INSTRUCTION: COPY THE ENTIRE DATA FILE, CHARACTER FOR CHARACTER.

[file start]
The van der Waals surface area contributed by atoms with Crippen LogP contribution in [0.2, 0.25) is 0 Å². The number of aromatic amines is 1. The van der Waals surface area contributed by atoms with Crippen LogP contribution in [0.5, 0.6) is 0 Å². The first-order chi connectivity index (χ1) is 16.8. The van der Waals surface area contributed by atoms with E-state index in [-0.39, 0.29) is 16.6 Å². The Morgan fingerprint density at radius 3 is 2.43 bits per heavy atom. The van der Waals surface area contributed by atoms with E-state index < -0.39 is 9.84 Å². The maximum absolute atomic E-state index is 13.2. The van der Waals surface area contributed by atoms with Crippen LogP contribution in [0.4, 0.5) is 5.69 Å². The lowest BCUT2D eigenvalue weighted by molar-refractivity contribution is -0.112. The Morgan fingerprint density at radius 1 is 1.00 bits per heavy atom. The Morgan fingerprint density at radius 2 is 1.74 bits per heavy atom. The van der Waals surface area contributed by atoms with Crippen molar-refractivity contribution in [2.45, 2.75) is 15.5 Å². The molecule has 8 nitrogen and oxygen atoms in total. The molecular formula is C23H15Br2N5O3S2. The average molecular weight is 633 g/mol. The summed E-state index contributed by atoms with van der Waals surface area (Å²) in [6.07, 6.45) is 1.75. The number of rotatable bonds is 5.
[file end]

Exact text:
The van der Waals surface area contributed by atoms with Crippen LogP contribution in [0.2, 0.25) is 0 Å². The number of aromatic amines is 1. The van der Waals surface area contributed by atoms with Crippen LogP contribution in [0.5, 0.6) is 0 Å². The first-order chi connectivity index (χ1) is 16.8. The van der Waals surface area contributed by atoms with E-state index in [-0.39, 0.29) is 16.6 Å². The Morgan fingerprint density at radius 3 is 2.43 bits per heavy atom. The van der Waals surface area contributed by atoms with E-state index < -0.39 is 9.84 Å². The maximum absolute atomic E-state index is 13.2. The van der Waals surface area contributed by atoms with Crippen LogP contribution in [0.4, 0.5) is 5.69 Å². The lowest BCUT2D eigenvalue weighted by molar-refractivity contribution is -0.112. The Morgan fingerprint density at radius 1 is 1.00 bits per heavy atom. The Morgan fingerprint density at radius 2 is 1.74 bits per heavy atom. The van der Waals surface area contributed by atoms with Crippen molar-refractivity contribution in [2.45, 2.75) is 15.5 Å². The molecule has 8 nitrogen and oxygen atoms in total. The molecular formula is C23H15Br2N5O3S2. The average molecular weight is 633 g/mol. The summed E-state index contributed by atoms with van der Waals surface area (Å²) in [6.07, 6.45) is 1.75. The number of rotatable bonds is 5.